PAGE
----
Thursday, April 3, 2014
Commas Put Editor in Coma
This might be the headline one day, as I tackle an editing task. They look so sweet and innocent, don’t they? Look at him back there, dangling prettily behind that ‘t’. But they invade my dreams at night, those tiny, tailed dots. Beware the comma apocalypse!
Is it just me, or do they drive you crazy too? Where to put the little buggers? When I edit my own writing they pop in and out all the time. I figure it must be something to do with what I have eaten on the day that determines whether I put a comma there or there. Now there are some rules (and guidelines) of course. We all know the famous ‘Eats, shoots and leaves’ vs ‘Eats shoots and leaves’ example. There are many other situations in which the presence or absence of a comma changes the meaning. Nevertheless, there remains that grey area. ‘There are a number of situations where their use becomes a matter of judgment and personal preference’, observes the Australian style manual. Damn! Where’s a good rule when you need one?
The use of commas is as much about rhythm as it is about grammar and meaning. This is tricky for someone with little or no sense of rhythm. Or, perhaps, with a fluctuating sense of rhythm. Do I use more commas on days when I have eaten salsa?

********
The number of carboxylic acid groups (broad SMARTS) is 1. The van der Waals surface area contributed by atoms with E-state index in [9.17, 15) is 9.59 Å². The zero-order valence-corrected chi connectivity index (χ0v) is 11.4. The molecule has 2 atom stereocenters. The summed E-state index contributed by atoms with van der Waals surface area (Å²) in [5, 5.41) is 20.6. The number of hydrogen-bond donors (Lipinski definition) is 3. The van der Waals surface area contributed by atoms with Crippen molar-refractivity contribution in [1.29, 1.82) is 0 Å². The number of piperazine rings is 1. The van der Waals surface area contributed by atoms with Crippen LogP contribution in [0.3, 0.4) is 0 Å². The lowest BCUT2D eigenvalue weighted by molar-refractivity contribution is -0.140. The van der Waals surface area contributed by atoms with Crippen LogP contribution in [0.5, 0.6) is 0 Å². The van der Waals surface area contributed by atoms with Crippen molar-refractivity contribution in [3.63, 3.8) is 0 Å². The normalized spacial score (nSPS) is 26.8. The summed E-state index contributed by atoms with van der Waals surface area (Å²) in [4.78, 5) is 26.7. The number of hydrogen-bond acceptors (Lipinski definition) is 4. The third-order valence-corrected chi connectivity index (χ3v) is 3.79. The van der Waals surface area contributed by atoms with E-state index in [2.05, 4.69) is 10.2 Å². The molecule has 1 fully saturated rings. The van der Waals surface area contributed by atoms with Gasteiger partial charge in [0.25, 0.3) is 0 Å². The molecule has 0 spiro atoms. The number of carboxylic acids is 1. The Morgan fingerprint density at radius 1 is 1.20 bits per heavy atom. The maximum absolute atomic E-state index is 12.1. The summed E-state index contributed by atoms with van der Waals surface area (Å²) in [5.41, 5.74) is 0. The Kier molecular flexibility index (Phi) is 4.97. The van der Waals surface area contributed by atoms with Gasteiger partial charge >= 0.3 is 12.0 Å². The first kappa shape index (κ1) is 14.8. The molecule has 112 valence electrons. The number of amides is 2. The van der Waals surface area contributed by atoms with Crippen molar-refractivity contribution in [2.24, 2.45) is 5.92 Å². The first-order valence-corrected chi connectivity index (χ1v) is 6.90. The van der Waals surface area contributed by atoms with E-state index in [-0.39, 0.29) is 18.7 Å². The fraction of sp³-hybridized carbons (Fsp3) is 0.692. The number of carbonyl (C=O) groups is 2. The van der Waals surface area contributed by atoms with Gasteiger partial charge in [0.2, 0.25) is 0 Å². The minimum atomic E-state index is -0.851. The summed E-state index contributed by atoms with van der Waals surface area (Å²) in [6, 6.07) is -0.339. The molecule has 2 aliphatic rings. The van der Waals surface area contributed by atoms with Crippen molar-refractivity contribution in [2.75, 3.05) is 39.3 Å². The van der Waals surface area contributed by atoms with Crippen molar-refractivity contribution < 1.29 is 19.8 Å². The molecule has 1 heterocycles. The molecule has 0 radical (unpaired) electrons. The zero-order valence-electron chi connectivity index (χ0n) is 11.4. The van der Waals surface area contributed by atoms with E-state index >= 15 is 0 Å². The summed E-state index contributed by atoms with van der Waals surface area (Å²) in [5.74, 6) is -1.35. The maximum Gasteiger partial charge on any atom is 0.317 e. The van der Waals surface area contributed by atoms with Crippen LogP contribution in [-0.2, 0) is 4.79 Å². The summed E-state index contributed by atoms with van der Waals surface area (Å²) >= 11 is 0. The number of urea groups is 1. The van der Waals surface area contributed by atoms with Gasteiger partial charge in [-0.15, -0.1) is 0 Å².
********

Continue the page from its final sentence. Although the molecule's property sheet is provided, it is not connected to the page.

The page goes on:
Consider one of my earlier sentences: ‘Is it just me, or do they drive you crazy too?’ My natural inclination is to place a comma there, because I ‘hear’ it. But it’s not long before I begin to second guess myself. ‘Is it just me or do they drive you crazy too?’ Now I can hear it without the comma. Does it matter? Probably not.
My inclination when editing someone else’s work is only to modify the use of commas when it actually affects the meaning, or when one of the actual rules for using commas clearly applies.
Even so, you can bet that during each pass that I make through your manuscript commas will pop in and out of existence like some kind of weird sub-atomic particle.